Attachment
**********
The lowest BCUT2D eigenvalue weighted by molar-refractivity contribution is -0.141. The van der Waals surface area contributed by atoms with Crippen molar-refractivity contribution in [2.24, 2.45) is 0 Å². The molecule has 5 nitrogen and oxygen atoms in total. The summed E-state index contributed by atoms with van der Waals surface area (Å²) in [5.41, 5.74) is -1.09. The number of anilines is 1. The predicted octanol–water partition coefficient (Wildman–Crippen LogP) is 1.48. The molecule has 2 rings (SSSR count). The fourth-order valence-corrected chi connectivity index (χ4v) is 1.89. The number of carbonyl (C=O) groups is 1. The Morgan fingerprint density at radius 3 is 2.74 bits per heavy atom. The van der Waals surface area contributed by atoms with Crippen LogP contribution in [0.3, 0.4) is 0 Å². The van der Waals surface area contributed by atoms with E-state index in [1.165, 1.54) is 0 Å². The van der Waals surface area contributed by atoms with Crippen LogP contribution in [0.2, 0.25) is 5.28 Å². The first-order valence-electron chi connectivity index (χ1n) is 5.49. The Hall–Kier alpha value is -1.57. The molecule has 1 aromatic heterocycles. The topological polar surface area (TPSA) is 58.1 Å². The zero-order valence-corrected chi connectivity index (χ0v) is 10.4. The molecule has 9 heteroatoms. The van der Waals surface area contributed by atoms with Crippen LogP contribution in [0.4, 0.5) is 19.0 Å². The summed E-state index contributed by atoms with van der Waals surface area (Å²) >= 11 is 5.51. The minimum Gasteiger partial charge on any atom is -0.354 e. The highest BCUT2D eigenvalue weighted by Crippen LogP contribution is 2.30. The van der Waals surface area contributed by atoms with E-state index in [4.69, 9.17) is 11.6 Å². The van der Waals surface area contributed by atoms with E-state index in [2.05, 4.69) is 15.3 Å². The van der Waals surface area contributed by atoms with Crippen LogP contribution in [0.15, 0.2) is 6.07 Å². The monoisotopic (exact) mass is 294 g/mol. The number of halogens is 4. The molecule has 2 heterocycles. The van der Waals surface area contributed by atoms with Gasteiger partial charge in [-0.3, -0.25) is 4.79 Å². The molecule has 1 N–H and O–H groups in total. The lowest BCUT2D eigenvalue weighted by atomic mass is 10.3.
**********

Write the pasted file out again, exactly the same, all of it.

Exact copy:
The lowest BCUT2D eigenvalue weighted by molar-refractivity contribution is -0.141. The van der Waals surface area contributed by atoms with Crippen molar-refractivity contribution in [2.24, 2.45) is 0 Å². The molecule has 5 nitrogen and oxygen atoms in total. The summed E-state index contributed by atoms with van der Waals surface area (Å²) in [5.41, 5.74) is -1.09. The number of anilines is 1. The predicted octanol–water partition coefficient (Wildman–Crippen LogP) is 1.48. The molecule has 2 rings (SSSR count). The fourth-order valence-corrected chi connectivity index (χ4v) is 1.89. The number of carbonyl (C=O) groups is 1. The Morgan fingerprint density at radius 3 is 2.74 bits per heavy atom. The van der Waals surface area contributed by atoms with Crippen LogP contribution in [0.3, 0.4) is 0 Å². The van der Waals surface area contributed by atoms with E-state index in [1.165, 1.54) is 0 Å². The van der Waals surface area contributed by atoms with Crippen LogP contribution in [0.2, 0.25) is 5.28 Å². The first-order valence-electron chi connectivity index (χ1n) is 5.49. The Hall–Kier alpha value is -1.57. The molecule has 1 aromatic heterocycles. The topological polar surface area (TPSA) is 58.1 Å². The zero-order valence-corrected chi connectivity index (χ0v) is 10.4. The molecule has 9 heteroatoms. The van der Waals surface area contributed by atoms with Crippen LogP contribution in [0.4, 0.5) is 19.0 Å². The summed E-state index contributed by atoms with van der Waals surface area (Å²) >= 11 is 5.51. The minimum Gasteiger partial charge on any atom is -0.354 e. The highest BCUT2D eigenvalue weighted by Crippen LogP contribution is 2.30. The van der Waals surface area contributed by atoms with E-state index in [4.69, 9.17) is 11.6 Å². The van der Waals surface area contributed by atoms with E-state index in [2.05, 4.69) is 15.3 Å². The van der Waals surface area contributed by atoms with Crippen LogP contribution in [0.15, 0.2) is 6.07 Å². The monoisotopic (exact) mass is 294 g/mol. The number of halogens is 4. The molecule has 2 heterocycles. The van der Waals surface area contributed by atoms with Gasteiger partial charge in [-0.3, -0.25) is 4.79 Å². The molecule has 1 N–H and O–H groups in total. The lowest BCUT2D eigenvalue weighted by atomic mass is 10.3.